How many of you even read the thread that you linked to? Some dude managed to get Exarion 4 days before release. Good for him. Yeah, your locals could've let you play Exarion before it legal for premier events. But it also could've let you play CRV before it was legal for premier events. Why would your locals (since yes, this argument is basically about locals) say that Exarion is legal but CRV isn't? I don't understand what point you guys are trying to make.

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Exarion was officially released on September 1st. UDE policy said that promos were legal upon official release. How is there any debate? Saying this there was two weeks where you could play Exarion but not CRV is straight up wrong.

How many of you even read the thread that you linked to? Some dude managed to get Exarion 4 days before release. Good for him. Yeah, your locals could've let you play Exarion before it legal for premier events. But it also could've let you play CRV before it was legal for premier events. Why would your locals (since yes, this argument is basically about locals) say that Exarion is legal but CRV isn't? I don't understand what point you guys are trying to make.


Promos were legal whenever you got your hands on them, most notable being Stratos at SJC St. Louis.
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Stratos was released to Shonen Jump subscribers on February 20th, 2007. SJC St. Louis was on on February 27th, 2007.

 

Don't forget that for non-premier events, CRV was legal on August 17th. Even if you had gotten Exarion Universe a week early and showed up to locals with it in your deck, you would've been playing against a bunch of people who had Cyber Dragon in their deck.

 

My point is that there never existed a TCG yugioh tournament where Exarion Universe was legal and Cyber Dragon wasn't. It goes for both premier and non-premier events.

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"Your question doesn't make sense. It's trivially obvious that a format in which Exarion is restricted to one would be better than a format where it is unlimited, but the fact that that's the case doesn't mean that Exarion isn't the problem. The difference between Exarion and a card like Breaker or Tribe is that those cards are very powerful in specific situations and not so good in others, where Exarion is just good virtually all the time. A zero Exarion format is definitive better than a one Exarion format though."

 

The changes you listed that Exarion made to the format is a result of people having to handle multiple copies of him,not 1.

Exarion at 1 is far from perfect if we view him from the perpective of the whole format,aggro/gravekeepers/monarch don't care that much about him,the format gives alot of answeres to him in the form of smashing ground,dd.warrior lady/assailant/berserk gorila/extra saku

At 1 he'd keep certain cards in check from being used carelessly,making you reconsider the value of your card/keeping an out for him.

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Stratos was released to Shonen Jump subscribers on February 20th, 2007. SJC St. Louis was on on February 27th, 2007.

The "official" release date of the magazine was sometime in March. Which is all irrelevant because promos being legal "upon release" meant when you got them you could use them.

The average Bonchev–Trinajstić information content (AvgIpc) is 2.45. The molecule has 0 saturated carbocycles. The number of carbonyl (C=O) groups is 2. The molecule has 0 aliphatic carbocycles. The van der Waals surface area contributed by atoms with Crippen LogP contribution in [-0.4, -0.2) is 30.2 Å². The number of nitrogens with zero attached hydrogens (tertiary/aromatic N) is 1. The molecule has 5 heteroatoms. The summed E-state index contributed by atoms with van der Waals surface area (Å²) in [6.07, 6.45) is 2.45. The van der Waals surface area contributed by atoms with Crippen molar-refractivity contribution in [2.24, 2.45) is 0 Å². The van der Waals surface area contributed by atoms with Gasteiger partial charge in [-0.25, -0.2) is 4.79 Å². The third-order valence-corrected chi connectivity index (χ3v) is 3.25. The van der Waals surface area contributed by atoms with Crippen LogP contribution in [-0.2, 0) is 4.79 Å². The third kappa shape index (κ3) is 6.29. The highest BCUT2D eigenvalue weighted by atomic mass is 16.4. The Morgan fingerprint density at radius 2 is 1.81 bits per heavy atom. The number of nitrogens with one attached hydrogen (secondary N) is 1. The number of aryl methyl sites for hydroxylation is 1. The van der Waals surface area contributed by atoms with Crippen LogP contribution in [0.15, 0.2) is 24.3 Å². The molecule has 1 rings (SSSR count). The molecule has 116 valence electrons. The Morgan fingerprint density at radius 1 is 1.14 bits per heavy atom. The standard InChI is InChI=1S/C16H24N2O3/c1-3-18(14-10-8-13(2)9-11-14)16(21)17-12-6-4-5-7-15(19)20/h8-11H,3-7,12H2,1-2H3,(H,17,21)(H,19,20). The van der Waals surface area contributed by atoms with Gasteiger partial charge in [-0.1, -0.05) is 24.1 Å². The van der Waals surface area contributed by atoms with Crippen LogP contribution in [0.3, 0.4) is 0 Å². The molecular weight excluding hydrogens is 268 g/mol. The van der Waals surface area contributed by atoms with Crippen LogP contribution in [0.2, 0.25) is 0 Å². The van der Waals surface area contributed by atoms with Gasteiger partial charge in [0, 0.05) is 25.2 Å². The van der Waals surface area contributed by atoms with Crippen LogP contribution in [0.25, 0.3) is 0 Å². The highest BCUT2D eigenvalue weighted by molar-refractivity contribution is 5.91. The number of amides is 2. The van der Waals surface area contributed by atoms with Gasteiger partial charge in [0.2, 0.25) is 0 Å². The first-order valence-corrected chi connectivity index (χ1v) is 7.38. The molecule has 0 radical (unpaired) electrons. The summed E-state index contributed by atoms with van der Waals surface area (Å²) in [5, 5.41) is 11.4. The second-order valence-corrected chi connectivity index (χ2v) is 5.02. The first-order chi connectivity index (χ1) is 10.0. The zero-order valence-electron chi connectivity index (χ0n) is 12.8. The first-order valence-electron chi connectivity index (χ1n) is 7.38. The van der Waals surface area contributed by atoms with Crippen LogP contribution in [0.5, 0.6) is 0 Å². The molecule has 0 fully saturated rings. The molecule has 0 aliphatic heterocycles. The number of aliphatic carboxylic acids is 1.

My point is that there never existed a TCG yugioh tournament where Exarion Universe was legal and Cyber Dragon wasn't. It goes for both premier and non-premier events.

My point is if somebody wants to argue that there did exist a time where Exarion would have been legal at a regional and CRV wasn't they can. I think it's a totally pointless thing to argue about compared to its impact on the format though.
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"Your question doesn't make sense. It's trivially obvious that a format in which Exarion is restricted to one would be better than a format where it is unlimited, but the fact that that's the case doesn't mean that Exarion isn't the problem. The difference between Exarion and a card like Breaker or Tribe is that those cards are very powerful in specific situations and not so good in others, where Exarion is just good virtually all the time. A zero Exarion format is definitive better than a one Exarion format though."

 

The changes you listed that Exarion made to the format is a result of people having to handle multiple copies of him,not 1.

Exarion at 1 is far from perfect if we view him from the perpective of the whole format,aggro/gravekeepers/monarch don't care that much about him,the format gives alot of answeres to him in the form of smashing ground,dd.warrior lady/assailant/berserk gorila/extra saku

At 1 he'd keep certain cards in check from being used carelessly,making you reconsider the value of your card/keeping an out for him.

 

I think a real problem is going to be, however, that even if putting Exarion to 1 were the optimal solution (and it probably isn't), it would be much harder to get people to agree to the houseruled F&L change of 1 Exarion than to simply exclude Exarion completely.

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"Your question doesn't make sense. It's trivially obvious that a format in which Exarion is restricted to one would be better than a format where it is unlimited, but the fact that that's the case doesn't mean that Exarion isn't the problem. The difference between Exarion and a card like Breaker or Tribe is that those cards are very powerful in specific situations and not so good in others, where Exarion is just good virtually all the time. A zero Exarion format is definitive better than a one Exarion format though."